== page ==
Common myths about appraising

By law, an appraiser must be state-licensed to perform appraisals for federally-supported transactions. You have the ability to acquire a copy of the completed appraisal report from your lending agency. Contact our professional staff if you have any questions about the appraisal process.

Myth: The value that is assessed by the appraiser must be equivalent to the market value.

Fact: While most states back the concept that assessed value equates estimated market value, this commonly is not the case. Interior remodeling that the assessor has not investigated and a dearth of reassessment on nearby properties are excellent examples of why the price can vary.

Myth: The buyer or the seller sometimes may have some pull in the cost of the property depending upon for whom the appraiser is working.

Fact: There is no personal interest on the part of the appraiser in the result of the appraisal, therefore he will complete his work with impartiality and independence, regardless for whom the appraisal is written.

Myth: The replacement value of the house will be is on par with the market value.

Fact: Without any pressure from any external parties to purchase or sell, market value is what a willing buyer would pay a willing seller for a particular property. The dollar amount necessary to reconstruct a property is what constitutes the replacement cost.

Myth: Appraisers use a formula, like a certain price per square foot, to arrive at the cost of a home.

Fact: An appraisal report is an amalgamation of information concluded from the home's size, location, proximity to certain facilities, the condition of the house and the value of recent comparable sales. You can count on Kent & Associates Appraisal's staff to be professional in assessing this information.

Myth: In a strong economy - when the worth of homes in a given region are reported to be rising by a certain percentage - the costs of individual homes in the area can be expected to increase by that same percentage.

Fact: All increase of value is on a one-on-one basis, determined by information on relevant elements and the data of comparable houses. This is true in fair economic times as well as bad.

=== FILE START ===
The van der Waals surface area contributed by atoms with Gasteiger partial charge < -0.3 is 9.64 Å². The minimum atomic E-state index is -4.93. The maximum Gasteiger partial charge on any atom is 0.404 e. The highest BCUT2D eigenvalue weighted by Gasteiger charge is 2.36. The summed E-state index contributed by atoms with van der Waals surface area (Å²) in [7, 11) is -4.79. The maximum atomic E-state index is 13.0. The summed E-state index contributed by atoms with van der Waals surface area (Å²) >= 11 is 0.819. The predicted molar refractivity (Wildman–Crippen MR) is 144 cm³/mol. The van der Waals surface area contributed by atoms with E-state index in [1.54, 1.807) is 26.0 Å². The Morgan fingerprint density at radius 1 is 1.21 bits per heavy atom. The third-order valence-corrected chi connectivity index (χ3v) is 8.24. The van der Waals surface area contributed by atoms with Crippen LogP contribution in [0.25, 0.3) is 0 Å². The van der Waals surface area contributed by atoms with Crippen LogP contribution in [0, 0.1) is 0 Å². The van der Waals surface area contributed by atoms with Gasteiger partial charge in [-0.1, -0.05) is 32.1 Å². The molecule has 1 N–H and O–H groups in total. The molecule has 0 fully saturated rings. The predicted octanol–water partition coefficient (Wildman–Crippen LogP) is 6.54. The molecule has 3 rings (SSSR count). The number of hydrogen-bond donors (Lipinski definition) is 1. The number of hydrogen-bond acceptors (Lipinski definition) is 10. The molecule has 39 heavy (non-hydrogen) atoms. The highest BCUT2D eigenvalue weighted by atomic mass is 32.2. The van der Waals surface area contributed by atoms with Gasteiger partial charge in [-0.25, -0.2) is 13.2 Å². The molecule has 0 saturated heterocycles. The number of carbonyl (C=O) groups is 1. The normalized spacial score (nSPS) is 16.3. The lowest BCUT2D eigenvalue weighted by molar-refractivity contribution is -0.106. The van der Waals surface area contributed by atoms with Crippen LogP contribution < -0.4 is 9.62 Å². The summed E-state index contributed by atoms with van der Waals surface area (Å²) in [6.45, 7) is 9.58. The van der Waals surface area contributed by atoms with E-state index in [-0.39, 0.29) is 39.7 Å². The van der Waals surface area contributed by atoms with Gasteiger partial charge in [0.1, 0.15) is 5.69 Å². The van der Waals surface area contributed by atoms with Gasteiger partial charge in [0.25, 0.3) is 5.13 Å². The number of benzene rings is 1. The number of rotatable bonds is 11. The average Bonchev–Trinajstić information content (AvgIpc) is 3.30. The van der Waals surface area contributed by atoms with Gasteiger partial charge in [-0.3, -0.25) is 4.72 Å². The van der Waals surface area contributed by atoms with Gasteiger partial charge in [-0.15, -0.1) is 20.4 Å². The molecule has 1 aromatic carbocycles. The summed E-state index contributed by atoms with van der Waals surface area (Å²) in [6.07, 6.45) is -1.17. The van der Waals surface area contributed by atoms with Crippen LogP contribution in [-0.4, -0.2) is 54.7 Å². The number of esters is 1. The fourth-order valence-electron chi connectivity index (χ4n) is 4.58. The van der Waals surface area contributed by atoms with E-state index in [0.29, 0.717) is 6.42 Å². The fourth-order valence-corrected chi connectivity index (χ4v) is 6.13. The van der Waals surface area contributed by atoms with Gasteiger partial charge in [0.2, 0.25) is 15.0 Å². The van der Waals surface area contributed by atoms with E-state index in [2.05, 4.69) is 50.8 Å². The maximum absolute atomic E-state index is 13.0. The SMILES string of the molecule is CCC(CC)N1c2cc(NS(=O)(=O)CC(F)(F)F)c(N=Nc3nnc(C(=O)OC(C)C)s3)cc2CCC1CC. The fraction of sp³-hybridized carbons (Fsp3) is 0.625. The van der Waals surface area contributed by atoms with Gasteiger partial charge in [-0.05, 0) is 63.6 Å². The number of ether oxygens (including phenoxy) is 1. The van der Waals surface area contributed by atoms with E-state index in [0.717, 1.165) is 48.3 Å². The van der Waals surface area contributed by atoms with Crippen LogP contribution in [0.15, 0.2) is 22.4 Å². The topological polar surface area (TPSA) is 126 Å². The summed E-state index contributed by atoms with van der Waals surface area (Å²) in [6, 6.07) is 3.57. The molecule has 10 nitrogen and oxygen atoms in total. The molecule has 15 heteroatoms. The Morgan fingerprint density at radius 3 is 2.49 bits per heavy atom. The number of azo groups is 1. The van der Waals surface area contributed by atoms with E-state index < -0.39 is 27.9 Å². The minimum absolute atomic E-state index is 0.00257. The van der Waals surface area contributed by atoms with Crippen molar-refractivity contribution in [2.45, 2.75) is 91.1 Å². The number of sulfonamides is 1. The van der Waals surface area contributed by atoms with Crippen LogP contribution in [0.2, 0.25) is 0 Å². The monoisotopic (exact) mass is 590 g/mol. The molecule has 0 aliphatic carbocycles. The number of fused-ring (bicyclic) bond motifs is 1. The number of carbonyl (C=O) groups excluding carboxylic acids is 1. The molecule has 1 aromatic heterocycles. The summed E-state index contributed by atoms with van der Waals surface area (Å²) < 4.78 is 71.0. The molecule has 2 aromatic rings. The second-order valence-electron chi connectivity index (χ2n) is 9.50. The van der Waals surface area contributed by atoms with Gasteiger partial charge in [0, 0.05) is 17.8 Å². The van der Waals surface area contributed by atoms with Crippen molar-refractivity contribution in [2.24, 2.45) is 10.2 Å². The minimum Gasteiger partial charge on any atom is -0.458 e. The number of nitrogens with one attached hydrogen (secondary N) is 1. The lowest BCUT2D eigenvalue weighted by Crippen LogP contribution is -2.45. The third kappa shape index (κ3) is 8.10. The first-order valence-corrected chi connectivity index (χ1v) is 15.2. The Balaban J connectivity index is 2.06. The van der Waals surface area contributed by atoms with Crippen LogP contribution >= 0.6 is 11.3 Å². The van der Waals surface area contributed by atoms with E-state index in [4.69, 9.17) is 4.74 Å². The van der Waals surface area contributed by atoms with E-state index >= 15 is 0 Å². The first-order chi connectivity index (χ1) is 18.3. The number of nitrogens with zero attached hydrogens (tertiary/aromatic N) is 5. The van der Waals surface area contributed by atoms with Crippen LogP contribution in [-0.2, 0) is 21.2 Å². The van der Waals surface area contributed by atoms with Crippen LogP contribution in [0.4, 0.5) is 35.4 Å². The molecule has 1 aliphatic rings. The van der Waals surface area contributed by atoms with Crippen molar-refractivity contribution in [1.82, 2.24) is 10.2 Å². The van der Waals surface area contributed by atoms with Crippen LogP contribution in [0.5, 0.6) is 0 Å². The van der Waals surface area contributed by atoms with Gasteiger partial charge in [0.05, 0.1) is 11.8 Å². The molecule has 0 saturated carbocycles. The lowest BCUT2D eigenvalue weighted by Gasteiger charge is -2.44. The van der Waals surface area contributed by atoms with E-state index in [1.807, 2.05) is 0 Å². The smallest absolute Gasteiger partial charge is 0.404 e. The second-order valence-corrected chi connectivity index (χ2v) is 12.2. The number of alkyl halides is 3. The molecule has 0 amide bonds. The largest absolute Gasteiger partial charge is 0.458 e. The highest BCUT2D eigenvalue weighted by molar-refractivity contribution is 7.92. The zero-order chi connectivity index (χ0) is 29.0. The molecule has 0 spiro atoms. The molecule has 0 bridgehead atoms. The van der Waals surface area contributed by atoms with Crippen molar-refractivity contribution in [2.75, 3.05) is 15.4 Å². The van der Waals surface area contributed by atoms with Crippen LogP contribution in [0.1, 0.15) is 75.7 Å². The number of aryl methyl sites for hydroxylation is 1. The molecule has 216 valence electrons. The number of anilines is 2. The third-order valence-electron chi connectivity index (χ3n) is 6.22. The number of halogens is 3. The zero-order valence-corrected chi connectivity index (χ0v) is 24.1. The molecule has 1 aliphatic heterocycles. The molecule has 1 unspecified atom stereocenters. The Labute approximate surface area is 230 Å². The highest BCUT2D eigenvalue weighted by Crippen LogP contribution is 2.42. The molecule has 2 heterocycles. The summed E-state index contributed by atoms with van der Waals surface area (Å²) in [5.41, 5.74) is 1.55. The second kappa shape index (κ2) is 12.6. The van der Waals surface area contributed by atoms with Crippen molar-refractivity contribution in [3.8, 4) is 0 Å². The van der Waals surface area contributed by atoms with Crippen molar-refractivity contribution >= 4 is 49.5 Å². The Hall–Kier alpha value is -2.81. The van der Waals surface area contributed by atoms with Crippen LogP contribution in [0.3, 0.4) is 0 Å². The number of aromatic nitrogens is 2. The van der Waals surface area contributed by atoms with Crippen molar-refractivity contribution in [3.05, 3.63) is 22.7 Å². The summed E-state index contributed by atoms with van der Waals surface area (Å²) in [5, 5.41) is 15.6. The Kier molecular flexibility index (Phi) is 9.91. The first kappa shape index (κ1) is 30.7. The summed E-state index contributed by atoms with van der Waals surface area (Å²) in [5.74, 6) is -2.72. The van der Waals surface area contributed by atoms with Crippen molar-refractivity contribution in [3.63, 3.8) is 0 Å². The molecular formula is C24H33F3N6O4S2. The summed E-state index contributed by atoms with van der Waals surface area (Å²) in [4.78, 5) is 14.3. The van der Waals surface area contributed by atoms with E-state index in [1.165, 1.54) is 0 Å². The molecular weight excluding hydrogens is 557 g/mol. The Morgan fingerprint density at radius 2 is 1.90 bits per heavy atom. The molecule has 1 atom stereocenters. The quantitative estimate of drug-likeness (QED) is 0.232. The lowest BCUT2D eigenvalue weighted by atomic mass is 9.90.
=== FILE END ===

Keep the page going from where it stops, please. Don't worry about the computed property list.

Have other questions about appraisers, appraising or real estate in Snohomish County or Mill Creek, WA?

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Myth: The house's exterior is determinate of the actual price of the home; there is no need to do an interior inspection.

Fact: To conclude an accurate price beyond all doubt, an appraiser must inspect the house on a variety of factors based on location, condition, improvements, amenities, and current market trends. An exterior inspection certainly can't provide all of the information necessary.

Myth: Because consumers pay for appraisal reports when applying for loans to purchase or refinance real estate, they own their appraisal.

Fact: Legally, the document is owned by the lending company unless the lender relinquishes their interest in the document. Home buyers must be supplied with a version of the appraisal report through request as per the Equal Credit Opportunity Act.

Myth: Home buyers need not be concerned with what is in their report so long as it exceeds the necessities of their lending company.

Fact: Only if consumers check out a copy of their report can they verify its accuracy and possibly need to question the result. Remember, this is probably the most expensive and important investment a consumer will ever make. Also, the appraisal makes an invaluable record for future reference, containing useful and often-revealing data - including the legal and physical description of the property, square footage measurements, list of comparable properties in the neighborhood, neighborhood description and a narrative of current real-estate activity and/or market trends in the area.

Myth: The only reason someone would order an appraisal is if a home needs its price assessed in a lender sales transaction.

Fact: Depending upon their qualifications and designations, appraisers can and will provide a multitude of services, including advice for estate planning, dispute resolution, zoning and tax assessment review and cost/benefit analysis.

Myth: A home inspection serves the same purpose as an appraisal.

Fact: Appraisal reports have almost nothing in common with a home inspection. The appraiser forms an opinion of value in the appraisal process and resulting report. A home inspector analyzes the condition of the house and its main components and reports their findings.